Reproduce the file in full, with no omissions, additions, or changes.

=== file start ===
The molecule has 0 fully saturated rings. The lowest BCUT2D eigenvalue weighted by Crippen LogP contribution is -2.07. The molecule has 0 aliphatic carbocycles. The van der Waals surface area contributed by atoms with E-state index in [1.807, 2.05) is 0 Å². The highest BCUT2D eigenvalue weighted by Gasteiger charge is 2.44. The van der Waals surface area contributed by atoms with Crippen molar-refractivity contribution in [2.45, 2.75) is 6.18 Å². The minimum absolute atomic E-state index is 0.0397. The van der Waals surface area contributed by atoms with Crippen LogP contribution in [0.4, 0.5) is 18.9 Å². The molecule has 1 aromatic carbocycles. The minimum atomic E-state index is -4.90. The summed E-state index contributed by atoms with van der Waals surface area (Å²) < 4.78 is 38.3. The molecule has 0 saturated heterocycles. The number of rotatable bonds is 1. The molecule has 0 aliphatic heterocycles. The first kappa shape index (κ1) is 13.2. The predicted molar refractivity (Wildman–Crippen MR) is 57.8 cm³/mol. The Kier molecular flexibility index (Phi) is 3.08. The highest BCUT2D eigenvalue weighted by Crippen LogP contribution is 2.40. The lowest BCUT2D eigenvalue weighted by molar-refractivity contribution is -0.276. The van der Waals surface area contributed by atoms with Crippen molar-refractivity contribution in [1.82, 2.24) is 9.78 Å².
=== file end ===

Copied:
The molecule has 0 fully saturated rings. The lowest BCUT2D eigenvalue weighted by Crippen LogP contribution is -2.07. The molecule has 0 aliphatic carbocycles. The van der Waals surface area contributed by atoms with E-state index in [1.807, 2.05) is 0 Å². The highest BCUT2D eigenvalue weighted by Gasteiger charge is 2.44. The van der Waals surface area contributed by atoms with Crippen molar-refractivity contribution in [2.45, 2.75) is 6.18 Å². The minimum absolute atomic E-state index is 0.0397. The van der Waals surface area contributed by atoms with Crippen LogP contribution in [0.4, 0.5) is 18.9 Å². The molecule has 1 aromatic carbocycles. The minimum atomic E-state index is -4.90. The summed E-state index contributed by atoms with van der Waals surface area (Å²) < 4.78 is 38.3. The molecule has 0 saturated heterocycles. The number of rotatable bonds is 1. The molecule has 0 aliphatic heterocycles. The first kappa shape index (κ1) is 13.2. The predicted molar refractivity (Wildman–Crippen MR) is 57.8 cm³/mol. The Kier molecular flexibility index (Phi) is 3.08. The highest BCUT2D eigenvalue weighted by Crippen LogP contribution is 2.40. The lowest BCUT2D eigenvalue weighted by molar-refractivity contribution is -0.276. The van der Waals surface area contributed by atoms with Crippen molar-refractivity contribution in [1.82, 2.24) is 9.78 Å².